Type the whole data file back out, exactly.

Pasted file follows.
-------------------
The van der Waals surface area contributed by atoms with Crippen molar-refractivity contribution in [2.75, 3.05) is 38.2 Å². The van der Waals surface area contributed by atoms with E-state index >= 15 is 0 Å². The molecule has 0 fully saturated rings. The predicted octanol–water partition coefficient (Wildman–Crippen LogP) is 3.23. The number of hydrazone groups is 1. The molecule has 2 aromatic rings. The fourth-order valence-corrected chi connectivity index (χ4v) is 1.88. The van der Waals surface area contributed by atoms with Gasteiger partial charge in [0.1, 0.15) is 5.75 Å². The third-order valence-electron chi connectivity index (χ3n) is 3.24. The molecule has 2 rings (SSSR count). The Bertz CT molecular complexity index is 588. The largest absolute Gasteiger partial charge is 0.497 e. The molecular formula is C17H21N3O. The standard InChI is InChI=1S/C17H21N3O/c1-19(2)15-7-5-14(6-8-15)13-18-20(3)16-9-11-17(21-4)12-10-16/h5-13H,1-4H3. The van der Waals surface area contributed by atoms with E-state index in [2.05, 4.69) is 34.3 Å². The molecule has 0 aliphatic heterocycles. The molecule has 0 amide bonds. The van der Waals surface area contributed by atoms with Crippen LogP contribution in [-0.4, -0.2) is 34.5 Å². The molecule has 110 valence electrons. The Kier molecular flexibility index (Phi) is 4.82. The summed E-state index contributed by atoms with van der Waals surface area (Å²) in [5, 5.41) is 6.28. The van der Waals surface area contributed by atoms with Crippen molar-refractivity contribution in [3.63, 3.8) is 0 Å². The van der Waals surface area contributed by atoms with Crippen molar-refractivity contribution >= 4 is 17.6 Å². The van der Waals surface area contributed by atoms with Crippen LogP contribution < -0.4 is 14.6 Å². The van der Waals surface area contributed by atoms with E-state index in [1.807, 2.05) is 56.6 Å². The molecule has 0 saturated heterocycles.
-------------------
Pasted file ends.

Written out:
The van der Waals surface area contributed by atoms with Crippen molar-refractivity contribution in [2.75, 3.05) is 38.2 Å². The van der Waals surface area contributed by atoms with E-state index >= 15 is 0 Å². The molecule has 0 fully saturated rings. The predicted octanol–water partition coefficient (Wildman–Crippen LogP) is 3.23. The number of hydrazone groups is 1. The molecule has 2 aromatic rings. The fourth-order valence-corrected chi connectivity index (χ4v) is 1.88. The van der Waals surface area contributed by atoms with Gasteiger partial charge in [0.1, 0.15) is 5.75 Å². The third-order valence-electron chi connectivity index (χ3n) is 3.24. The molecule has 2 rings (SSSR count). The Bertz CT molecular complexity index is 588. The largest absolute Gasteiger partial charge is 0.497 e. The molecular formula is C17H21N3O. The standard InChI is InChI=1S/C17H21N3O/c1-19(2)15-7-5-14(6-8-15)13-18-20(3)16-9-11-17(21-4)12-10-16/h5-13H,1-4H3. The van der Waals surface area contributed by atoms with E-state index in [2.05, 4.69) is 34.3 Å². The molecule has 0 aliphatic heterocycles. The molecule has 0 amide bonds. The van der Waals surface area contributed by atoms with Crippen LogP contribution in [-0.4, -0.2) is 34.5 Å². The molecule has 110 valence electrons. The Kier molecular flexibility index (Phi) is 4.82. The summed E-state index contributed by atoms with van der Waals surface area (Å²) in [5, 5.41) is 6.28. The van der Waals surface area contributed by atoms with Crippen molar-refractivity contribution in [3.63, 3.8) is 0 Å². The van der Waals surface area contributed by atoms with Crippen molar-refractivity contribution >= 4 is 17.6 Å². The van der Waals surface area contributed by atoms with Crippen LogP contribution < -0.4 is 14.6 Å². The van der Waals surface area contributed by atoms with E-state index in [1.807, 2.05) is 56.6 Å². The molecule has 0 saturated heterocycles.